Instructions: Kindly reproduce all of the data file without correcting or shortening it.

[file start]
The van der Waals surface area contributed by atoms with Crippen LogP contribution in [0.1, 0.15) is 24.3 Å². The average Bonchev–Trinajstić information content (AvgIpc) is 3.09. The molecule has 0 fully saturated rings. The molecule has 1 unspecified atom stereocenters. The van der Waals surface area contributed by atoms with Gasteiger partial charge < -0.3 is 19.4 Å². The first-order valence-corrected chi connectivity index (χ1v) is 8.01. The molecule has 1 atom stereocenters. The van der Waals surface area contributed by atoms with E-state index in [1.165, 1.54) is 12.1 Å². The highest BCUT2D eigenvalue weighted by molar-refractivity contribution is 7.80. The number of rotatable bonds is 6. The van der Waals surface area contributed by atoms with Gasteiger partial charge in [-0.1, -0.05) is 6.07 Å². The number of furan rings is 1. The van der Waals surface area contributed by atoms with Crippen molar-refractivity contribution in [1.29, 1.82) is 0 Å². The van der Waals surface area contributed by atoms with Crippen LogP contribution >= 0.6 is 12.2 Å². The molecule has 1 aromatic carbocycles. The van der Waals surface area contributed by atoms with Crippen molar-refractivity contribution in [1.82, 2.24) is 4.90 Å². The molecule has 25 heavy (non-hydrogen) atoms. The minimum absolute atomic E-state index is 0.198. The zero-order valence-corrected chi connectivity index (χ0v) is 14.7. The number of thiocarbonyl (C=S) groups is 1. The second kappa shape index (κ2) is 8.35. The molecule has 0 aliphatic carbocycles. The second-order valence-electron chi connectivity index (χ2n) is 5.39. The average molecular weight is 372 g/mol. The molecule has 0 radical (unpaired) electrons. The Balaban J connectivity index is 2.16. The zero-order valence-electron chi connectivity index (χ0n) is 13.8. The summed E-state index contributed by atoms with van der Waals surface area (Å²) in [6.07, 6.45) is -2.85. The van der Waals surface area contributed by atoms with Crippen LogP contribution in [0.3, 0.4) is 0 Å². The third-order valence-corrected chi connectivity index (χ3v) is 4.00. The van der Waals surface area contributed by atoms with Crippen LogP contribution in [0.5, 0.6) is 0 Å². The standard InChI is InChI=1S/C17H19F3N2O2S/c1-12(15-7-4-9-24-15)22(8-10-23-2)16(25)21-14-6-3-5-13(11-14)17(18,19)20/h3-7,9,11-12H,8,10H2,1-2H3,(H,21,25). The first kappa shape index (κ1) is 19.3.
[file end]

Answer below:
The van der Waals surface area contributed by atoms with Crippen LogP contribution in [0.1, 0.15) is 24.3 Å². The average Bonchev–Trinajstić information content (AvgIpc) is 3.09. The molecule has 0 fully saturated rings. The molecule has 1 unspecified atom stereocenters. The van der Waals surface area contributed by atoms with Gasteiger partial charge < -0.3 is 19.4 Å². The first-order valence-corrected chi connectivity index (χ1v) is 8.01. The molecule has 1 atom stereocenters. The van der Waals surface area contributed by atoms with E-state index in [1.165, 1.54) is 12.1 Å². The highest BCUT2D eigenvalue weighted by molar-refractivity contribution is 7.80. The number of rotatable bonds is 6. The van der Waals surface area contributed by atoms with Gasteiger partial charge in [-0.1, -0.05) is 6.07 Å². The number of furan rings is 1. The van der Waals surface area contributed by atoms with Crippen molar-refractivity contribution in [1.29, 1.82) is 0 Å². The van der Waals surface area contributed by atoms with Crippen LogP contribution >= 0.6 is 12.2 Å². The molecule has 1 aromatic carbocycles. The van der Waals surface area contributed by atoms with Crippen molar-refractivity contribution in [1.82, 2.24) is 4.90 Å². The molecule has 25 heavy (non-hydrogen) atoms. The minimum absolute atomic E-state index is 0.198. The zero-order valence-corrected chi connectivity index (χ0v) is 14.7. The number of thiocarbonyl (C=S) groups is 1. The second kappa shape index (κ2) is 8.35. The molecule has 0 aliphatic carbocycles. The second-order valence-electron chi connectivity index (χ2n) is 5.39. The average molecular weight is 372 g/mol. The molecule has 0 radical (unpaired) electrons. The Balaban J connectivity index is 2.16. The zero-order valence-electron chi connectivity index (χ0n) is 13.8. The summed E-state index contributed by atoms with van der Waals surface area (Å²) in [6.07, 6.45) is -2.85. The van der Waals surface area contributed by atoms with Crippen LogP contribution in [0.3, 0.4) is 0 Å². The third-order valence-corrected chi connectivity index (χ3v) is 4.00. The van der Waals surface area contributed by atoms with Crippen LogP contribution in [0.5, 0.6) is 0 Å². The standard InChI is InChI=1S/C17H19F3N2O2S/c1-12(15-7-4-9-24-15)22(8-10-23-2)16(25)21-14-6-3-5-13(11-14)17(18,19)20/h3-7,9,11-12H,8,10H2,1-2H3,(H,21,25). The first kappa shape index (κ1) is 19.3.